Rio's favelas to accommodate visitors to 2016 Olympics
For most foreign visitors to Rio de Janeiro, the thought of spending the night in one of the city's favelas or shanty towns is a scary proposition.
Clinging, seemingly precariously, to the city's steep mountainsides, the chaotic, crammed masses of DIY houses have a justified reputation for violent crime orchestrated by drug gangs.
You would not imagine that a gringo (foreigner) would get a peaceful night's sleep.
Yet with a year to go until Rio hosts the 2016 Olympics, a number of entrepreneurial favela residents have turned their homes into guesthouses, and are taking bookings for next summer's event, both from Brazilians and people from overseas.
Dario Schaeffer, who runs the Babilonia guesthouse in the favela of the same name overlooking Rio's famous Copacabana beach, says: "We're almost full [for the Olympics], and we don't know if we're going to want more people than those who have already closed the deal."
While you might think that some people are seemingly prepared to risk life and limb in order to grab a bargain, since a government policy called "pacification" was introduced in 2008 there are now two very different types of favela in the city.
Under pacification, soldiers and marines supported by tanks and helicopter gunships are continuing to go into favelas to drive out the gangs, seize control, and bring law and order.
And it is in these pacified favelas where guesthouses and bed and breakfast (B&B) properties are springing up, particularly in the shanty towns near to Copacabana and Rio's other most famous beach - Ipanema.
At the Babilonia favela, which was pacified in 2009, Mr Schaeffer says: "There were shootings and drug trafficking on this road [in the past], but now everything is peaceful, and it's probably safer here than in Copacabana."
Although the UK's Foreign Office warns that all of Rio's favelas remain "unpredictably dangerous", a shortage of hotel rooms in the city means that some visitors for the Olympics may have to at least consider booking accommodation in a pacified shanty town.
For while Rio is on target to meet the 40,000 hotel rooms minimum requirement as set down by the International Olympic Committee, most of those rooms will be taken up by the "Olympic Family" - officials, athletes, sponsors and media representatives.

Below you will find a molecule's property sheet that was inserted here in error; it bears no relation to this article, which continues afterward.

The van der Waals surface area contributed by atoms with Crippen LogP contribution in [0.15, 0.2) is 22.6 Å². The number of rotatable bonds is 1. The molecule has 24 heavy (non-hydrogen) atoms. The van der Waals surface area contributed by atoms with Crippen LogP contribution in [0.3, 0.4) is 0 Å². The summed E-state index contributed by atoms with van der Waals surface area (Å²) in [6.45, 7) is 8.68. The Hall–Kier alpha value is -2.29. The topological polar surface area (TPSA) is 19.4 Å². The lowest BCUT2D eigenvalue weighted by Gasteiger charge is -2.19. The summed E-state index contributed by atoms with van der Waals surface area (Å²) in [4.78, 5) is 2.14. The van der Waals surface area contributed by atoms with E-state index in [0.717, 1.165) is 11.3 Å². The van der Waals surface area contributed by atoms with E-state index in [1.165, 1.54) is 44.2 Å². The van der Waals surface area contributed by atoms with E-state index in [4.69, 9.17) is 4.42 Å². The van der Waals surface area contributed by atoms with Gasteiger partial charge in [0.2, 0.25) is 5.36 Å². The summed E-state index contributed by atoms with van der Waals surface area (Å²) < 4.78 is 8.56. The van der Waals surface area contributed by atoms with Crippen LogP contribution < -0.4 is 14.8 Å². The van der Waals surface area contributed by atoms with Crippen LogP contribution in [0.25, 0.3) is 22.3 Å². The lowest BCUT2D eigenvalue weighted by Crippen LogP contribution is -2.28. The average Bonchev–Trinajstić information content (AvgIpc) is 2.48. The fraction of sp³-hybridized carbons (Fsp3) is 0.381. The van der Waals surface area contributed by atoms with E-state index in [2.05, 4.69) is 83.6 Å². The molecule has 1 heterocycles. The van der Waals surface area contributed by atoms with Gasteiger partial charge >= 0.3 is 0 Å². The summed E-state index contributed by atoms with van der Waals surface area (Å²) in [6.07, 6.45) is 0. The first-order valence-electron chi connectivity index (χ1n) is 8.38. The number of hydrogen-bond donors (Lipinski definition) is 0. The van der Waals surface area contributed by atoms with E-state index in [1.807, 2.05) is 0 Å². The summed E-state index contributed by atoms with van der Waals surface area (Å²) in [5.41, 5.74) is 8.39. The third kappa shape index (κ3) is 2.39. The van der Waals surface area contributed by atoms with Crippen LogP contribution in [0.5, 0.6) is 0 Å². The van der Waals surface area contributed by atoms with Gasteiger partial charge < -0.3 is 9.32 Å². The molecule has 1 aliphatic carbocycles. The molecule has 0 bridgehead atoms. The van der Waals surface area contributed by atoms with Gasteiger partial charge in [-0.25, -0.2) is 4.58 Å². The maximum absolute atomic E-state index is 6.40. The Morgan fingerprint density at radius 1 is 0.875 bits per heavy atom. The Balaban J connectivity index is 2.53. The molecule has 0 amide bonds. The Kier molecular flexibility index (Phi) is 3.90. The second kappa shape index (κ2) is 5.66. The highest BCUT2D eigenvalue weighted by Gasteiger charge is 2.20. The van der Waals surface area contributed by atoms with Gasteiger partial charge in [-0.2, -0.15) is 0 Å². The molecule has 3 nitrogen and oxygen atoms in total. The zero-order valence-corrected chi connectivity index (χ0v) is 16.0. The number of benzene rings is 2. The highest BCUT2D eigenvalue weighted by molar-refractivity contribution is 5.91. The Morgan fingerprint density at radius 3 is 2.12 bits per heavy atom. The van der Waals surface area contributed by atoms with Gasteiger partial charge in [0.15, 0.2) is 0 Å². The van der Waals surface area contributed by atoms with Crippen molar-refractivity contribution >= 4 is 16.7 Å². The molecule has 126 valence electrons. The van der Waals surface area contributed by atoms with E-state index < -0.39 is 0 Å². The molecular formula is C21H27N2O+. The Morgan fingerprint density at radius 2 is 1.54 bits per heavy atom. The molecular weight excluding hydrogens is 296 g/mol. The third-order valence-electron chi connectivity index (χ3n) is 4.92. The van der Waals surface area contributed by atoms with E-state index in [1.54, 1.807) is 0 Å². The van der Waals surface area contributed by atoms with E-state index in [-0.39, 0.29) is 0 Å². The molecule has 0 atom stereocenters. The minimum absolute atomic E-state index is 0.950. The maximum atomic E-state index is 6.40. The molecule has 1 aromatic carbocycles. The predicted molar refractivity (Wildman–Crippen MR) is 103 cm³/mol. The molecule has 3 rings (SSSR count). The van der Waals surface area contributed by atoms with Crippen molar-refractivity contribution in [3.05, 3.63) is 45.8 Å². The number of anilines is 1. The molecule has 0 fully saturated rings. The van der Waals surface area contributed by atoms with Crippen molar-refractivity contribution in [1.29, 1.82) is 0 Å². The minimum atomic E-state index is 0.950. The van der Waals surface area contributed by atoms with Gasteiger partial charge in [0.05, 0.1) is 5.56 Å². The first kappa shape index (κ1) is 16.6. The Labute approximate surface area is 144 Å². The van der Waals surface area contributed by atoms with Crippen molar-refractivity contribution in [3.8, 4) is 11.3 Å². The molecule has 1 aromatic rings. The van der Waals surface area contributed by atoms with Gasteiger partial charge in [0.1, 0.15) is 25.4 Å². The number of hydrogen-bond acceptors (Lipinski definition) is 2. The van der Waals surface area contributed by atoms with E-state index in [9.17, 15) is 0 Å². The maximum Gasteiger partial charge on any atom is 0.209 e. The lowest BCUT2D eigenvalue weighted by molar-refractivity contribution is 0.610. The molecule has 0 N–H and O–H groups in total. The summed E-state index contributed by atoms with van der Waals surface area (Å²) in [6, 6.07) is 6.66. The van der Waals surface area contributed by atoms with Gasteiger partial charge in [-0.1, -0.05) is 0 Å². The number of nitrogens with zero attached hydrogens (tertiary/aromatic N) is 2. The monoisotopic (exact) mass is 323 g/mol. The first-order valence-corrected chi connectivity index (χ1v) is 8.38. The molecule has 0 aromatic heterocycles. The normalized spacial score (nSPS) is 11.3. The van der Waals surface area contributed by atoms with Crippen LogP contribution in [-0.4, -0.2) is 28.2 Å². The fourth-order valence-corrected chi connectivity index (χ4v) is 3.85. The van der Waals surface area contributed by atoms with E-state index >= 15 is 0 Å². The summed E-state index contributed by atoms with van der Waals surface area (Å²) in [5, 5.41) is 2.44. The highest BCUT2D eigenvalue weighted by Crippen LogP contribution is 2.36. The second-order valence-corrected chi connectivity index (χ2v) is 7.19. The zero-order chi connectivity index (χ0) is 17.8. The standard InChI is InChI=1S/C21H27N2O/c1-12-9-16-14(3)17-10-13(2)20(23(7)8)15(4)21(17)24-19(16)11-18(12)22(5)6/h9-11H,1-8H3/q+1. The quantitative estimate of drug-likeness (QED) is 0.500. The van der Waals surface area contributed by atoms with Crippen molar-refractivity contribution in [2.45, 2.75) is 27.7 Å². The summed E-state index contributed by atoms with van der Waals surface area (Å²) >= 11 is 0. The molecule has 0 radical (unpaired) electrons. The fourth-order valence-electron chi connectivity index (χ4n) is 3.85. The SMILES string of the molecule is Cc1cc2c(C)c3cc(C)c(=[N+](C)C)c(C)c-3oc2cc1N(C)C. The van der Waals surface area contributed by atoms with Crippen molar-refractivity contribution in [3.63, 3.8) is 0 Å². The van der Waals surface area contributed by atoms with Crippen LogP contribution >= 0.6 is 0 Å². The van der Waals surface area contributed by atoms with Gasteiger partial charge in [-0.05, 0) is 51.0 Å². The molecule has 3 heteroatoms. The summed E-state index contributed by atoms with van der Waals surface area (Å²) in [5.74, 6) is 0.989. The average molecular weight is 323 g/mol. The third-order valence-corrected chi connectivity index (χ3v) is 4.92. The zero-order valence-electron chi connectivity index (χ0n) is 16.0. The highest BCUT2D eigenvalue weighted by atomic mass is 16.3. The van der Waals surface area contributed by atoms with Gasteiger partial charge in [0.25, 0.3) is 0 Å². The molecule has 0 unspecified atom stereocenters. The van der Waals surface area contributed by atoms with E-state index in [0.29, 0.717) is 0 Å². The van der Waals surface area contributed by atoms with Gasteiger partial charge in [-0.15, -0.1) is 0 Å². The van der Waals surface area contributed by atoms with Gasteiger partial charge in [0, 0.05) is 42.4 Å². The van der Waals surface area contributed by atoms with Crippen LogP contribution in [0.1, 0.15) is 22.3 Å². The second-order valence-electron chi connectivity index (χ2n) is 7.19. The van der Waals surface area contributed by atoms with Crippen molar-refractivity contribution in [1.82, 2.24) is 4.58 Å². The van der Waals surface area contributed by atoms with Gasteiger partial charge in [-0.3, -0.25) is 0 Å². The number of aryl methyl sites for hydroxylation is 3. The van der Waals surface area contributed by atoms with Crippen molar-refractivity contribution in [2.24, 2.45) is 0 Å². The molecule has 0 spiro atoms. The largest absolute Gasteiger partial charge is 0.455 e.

And with the Brazilian tourist board predicting 380,000 foreign visitors for the games, there is a bit of a shortfall.
To help make sure everyone gets a bed for the night, new guesthouses and B&Bs (both called pousadas in Brazil) are springing up across Rio's non-favela areas, to rent out spare rooms for the 16 days of the Olympics, which will run from 5 to 21 August 2016.
All this has the encouragement of the authorities, with Airbnb, the US website that allows homeowners to rent out properties online, earlier this year being unveiled as an official accommodation partner for Rio 2016.
Marta Miller, who welcomes guests at her top floor property in the Copacabana district, says Rio now has "guesthouse fever".
She herself charges from 320 Brazilian reals ($92; £60) per room, and hopes to rent out her entire property to a TV company for use as a studio during the Olympics. This was what she did for the 2014 World Cup.
Welcoming paying guests since 1999, Ms Miller adds that she is worried that some of her newer guesthouse rivals won't offer rooms of sufficient quality, or that they will lack sufficient language skills to deal with guests' requests.
"People who are doing it just to make money... it is worrying, because they should be able to speak at least two languages, they should understand other cultures.
"We work with people's dreams, the dreams of a traveller who has never been to an Olympics in Brazil... and if you are not well prepared you can cause problems for them."
Casa Cool Beans, in Rio's Santa Teresa district, has been rated by Tripadvisor users as the city's best B&B ever since it first opened five years ago.
It has already been hired out for the duration of the Olympics by one of the national teams.
Co-owner David Laster says he is helped by the poor standards at some Rio hotels.
"It is actually because these large hotels are so poorly run, offering sub-standard services, that their clientele are writing largely poor reviews," he says.
"That offers us smaller B&Bs a greater chance of capturing visitors."
Alison McGowan, a British expat who runs Hidden Pousadas Brazil, a website which lists recommended guest houses and B&Bs, says such properties will be "absolutely crucial" during the Olympics.
She says she just hopes that such properties don't put prices up too much for the games.
"The key is not to charge stupid prices," she says. "Three times the normal low season price is an absolute maximum."
Back at Mr Schaeffer's Babilonia guesthouse, his rooms start from just 160 reals. Despite the low prices, his property has electricity, running water, and a great sea view.